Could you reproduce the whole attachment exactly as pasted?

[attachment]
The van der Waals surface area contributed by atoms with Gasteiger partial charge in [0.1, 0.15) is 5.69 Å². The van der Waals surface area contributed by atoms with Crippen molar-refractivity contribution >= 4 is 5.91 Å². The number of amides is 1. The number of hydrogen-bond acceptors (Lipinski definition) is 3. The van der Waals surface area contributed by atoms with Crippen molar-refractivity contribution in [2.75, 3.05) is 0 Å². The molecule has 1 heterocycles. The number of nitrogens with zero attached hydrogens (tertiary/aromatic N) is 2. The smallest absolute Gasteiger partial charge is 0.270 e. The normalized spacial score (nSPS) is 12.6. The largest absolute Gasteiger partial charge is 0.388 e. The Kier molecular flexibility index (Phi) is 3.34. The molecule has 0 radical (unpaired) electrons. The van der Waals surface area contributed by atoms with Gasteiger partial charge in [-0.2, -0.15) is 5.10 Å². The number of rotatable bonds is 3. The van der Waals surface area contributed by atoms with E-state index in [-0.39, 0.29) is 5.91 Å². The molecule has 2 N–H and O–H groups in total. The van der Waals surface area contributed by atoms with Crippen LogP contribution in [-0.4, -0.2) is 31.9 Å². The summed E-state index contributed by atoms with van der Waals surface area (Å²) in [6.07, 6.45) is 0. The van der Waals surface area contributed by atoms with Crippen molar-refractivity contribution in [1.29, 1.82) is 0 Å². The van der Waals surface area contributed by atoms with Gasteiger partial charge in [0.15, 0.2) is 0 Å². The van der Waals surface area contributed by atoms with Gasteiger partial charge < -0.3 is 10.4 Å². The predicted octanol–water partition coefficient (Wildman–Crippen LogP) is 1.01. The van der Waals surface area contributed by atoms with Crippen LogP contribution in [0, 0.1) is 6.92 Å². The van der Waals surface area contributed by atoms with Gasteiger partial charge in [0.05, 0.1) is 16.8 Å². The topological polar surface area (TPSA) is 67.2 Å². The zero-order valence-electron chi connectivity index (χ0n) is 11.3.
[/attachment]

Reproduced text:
The van der Waals surface area contributed by atoms with Gasteiger partial charge in [0.1, 0.15) is 5.69 Å². The van der Waals surface area contributed by atoms with Crippen molar-refractivity contribution >= 4 is 5.91 Å². The number of amides is 1. The number of hydrogen-bond acceptors (Lipinski definition) is 3. The van der Waals surface area contributed by atoms with Crippen molar-refractivity contribution in [2.75, 3.05) is 0 Å². The molecule has 1 heterocycles. The number of nitrogens with zero attached hydrogens (tertiary/aromatic N) is 2. The smallest absolute Gasteiger partial charge is 0.270 e. The normalized spacial score (nSPS) is 12.6. The largest absolute Gasteiger partial charge is 0.388 e. The Kier molecular flexibility index (Phi) is 3.34. The molecule has 0 radical (unpaired) electrons. The van der Waals surface area contributed by atoms with Gasteiger partial charge in [-0.2, -0.15) is 5.10 Å². The number of rotatable bonds is 3. The van der Waals surface area contributed by atoms with E-state index in [-0.39, 0.29) is 5.91 Å². The molecule has 2 N–H and O–H groups in total. The van der Waals surface area contributed by atoms with Crippen LogP contribution in [-0.4, -0.2) is 31.9 Å². The summed E-state index contributed by atoms with van der Waals surface area (Å²) in [6.07, 6.45) is 0. The van der Waals surface area contributed by atoms with Crippen molar-refractivity contribution in [1.29, 1.82) is 0 Å². The van der Waals surface area contributed by atoms with Gasteiger partial charge in [0.15, 0.2) is 0 Å². The van der Waals surface area contributed by atoms with Gasteiger partial charge < -0.3 is 10.4 Å². The predicted octanol–water partition coefficient (Wildman–Crippen LogP) is 1.01. The van der Waals surface area contributed by atoms with Crippen LogP contribution in [0, 0.1) is 6.92 Å². The van der Waals surface area contributed by atoms with Gasteiger partial charge in [0.05, 0.1) is 16.8 Å². The topological polar surface area (TPSA) is 67.2 Å². The zero-order valence-electron chi connectivity index (χ0n) is 11.3.